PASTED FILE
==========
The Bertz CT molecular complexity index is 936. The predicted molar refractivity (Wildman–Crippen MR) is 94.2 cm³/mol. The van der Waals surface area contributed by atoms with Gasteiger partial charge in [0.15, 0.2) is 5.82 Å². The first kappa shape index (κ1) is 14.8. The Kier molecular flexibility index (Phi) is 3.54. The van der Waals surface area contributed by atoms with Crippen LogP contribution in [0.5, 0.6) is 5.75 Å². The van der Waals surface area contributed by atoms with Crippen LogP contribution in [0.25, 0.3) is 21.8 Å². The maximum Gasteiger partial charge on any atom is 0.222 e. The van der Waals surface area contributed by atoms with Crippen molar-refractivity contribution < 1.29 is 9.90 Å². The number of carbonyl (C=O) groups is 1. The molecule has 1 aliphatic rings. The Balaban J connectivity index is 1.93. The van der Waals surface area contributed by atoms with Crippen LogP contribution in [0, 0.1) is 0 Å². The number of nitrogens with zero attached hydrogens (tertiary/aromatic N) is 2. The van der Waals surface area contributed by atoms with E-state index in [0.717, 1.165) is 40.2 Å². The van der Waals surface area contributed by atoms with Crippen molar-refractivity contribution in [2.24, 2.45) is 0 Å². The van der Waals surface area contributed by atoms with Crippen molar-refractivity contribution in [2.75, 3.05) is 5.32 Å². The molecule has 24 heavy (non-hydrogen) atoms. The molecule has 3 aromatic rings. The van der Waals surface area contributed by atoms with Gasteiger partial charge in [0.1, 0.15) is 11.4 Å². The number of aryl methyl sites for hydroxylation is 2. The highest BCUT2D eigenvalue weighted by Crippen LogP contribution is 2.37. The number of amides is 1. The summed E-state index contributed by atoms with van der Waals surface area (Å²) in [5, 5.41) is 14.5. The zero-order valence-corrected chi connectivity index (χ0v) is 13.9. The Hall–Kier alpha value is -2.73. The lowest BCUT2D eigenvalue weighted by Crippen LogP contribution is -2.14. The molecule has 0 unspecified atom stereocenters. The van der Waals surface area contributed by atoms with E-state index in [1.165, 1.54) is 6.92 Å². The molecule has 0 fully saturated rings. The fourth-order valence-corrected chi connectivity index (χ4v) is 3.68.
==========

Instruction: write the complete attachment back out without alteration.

The Bertz CT molecular complexity index is 936. The predicted molar refractivity (Wildman–Crippen MR) is 94.2 cm³/mol. The van der Waals surface area contributed by atoms with Gasteiger partial charge in [0.15, 0.2) is 5.82 Å². The first kappa shape index (κ1) is 14.8. The Kier molecular flexibility index (Phi) is 3.54. The van der Waals surface area contributed by atoms with Crippen LogP contribution in [0.5, 0.6) is 5.75 Å². The van der Waals surface area contributed by atoms with Crippen LogP contribution in [0.25, 0.3) is 21.8 Å². The maximum Gasteiger partial charge on any atom is 0.222 e. The van der Waals surface area contributed by atoms with Crippen molar-refractivity contribution < 1.29 is 9.90 Å². The number of carbonyl (C=O) groups is 1. The molecule has 1 aliphatic rings. The Balaban J connectivity index is 1.93. The van der Waals surface area contributed by atoms with Crippen LogP contribution in [0, 0.1) is 0 Å². The number of nitrogens with zero attached hydrogens (tertiary/aromatic N) is 2. The van der Waals surface area contributed by atoms with E-state index in [0.717, 1.165) is 40.2 Å². The van der Waals surface area contributed by atoms with Crippen molar-refractivity contribution in [2.24, 2.45) is 0 Å². The van der Waals surface area contributed by atoms with Crippen molar-refractivity contribution in [2.75, 3.05) is 5.32 Å². The molecule has 24 heavy (non-hydrogen) atoms. The molecule has 3 aromatic rings. The van der Waals surface area contributed by atoms with Gasteiger partial charge in [0.1, 0.15) is 11.4 Å². The number of aryl methyl sites for hydroxylation is 2. The highest BCUT2D eigenvalue weighted by Crippen LogP contribution is 2.37. The number of amides is 1. The summed E-state index contributed by atoms with van der Waals surface area (Å²) in [5, 5.41) is 14.5. The zero-order valence-corrected chi connectivity index (χ0v) is 13.9. The Hall–Kier alpha value is -2.73. The lowest BCUT2D eigenvalue weighted by Crippen LogP contribution is -2.14. The molecule has 0 unspecified atom stereocenters. The van der Waals surface area contributed by atoms with E-state index in [1.165, 1.54) is 6.92 Å². The molecule has 0 fully saturated rings. The fourth-order valence-corrected chi connectivity index (χ4v) is 3.68.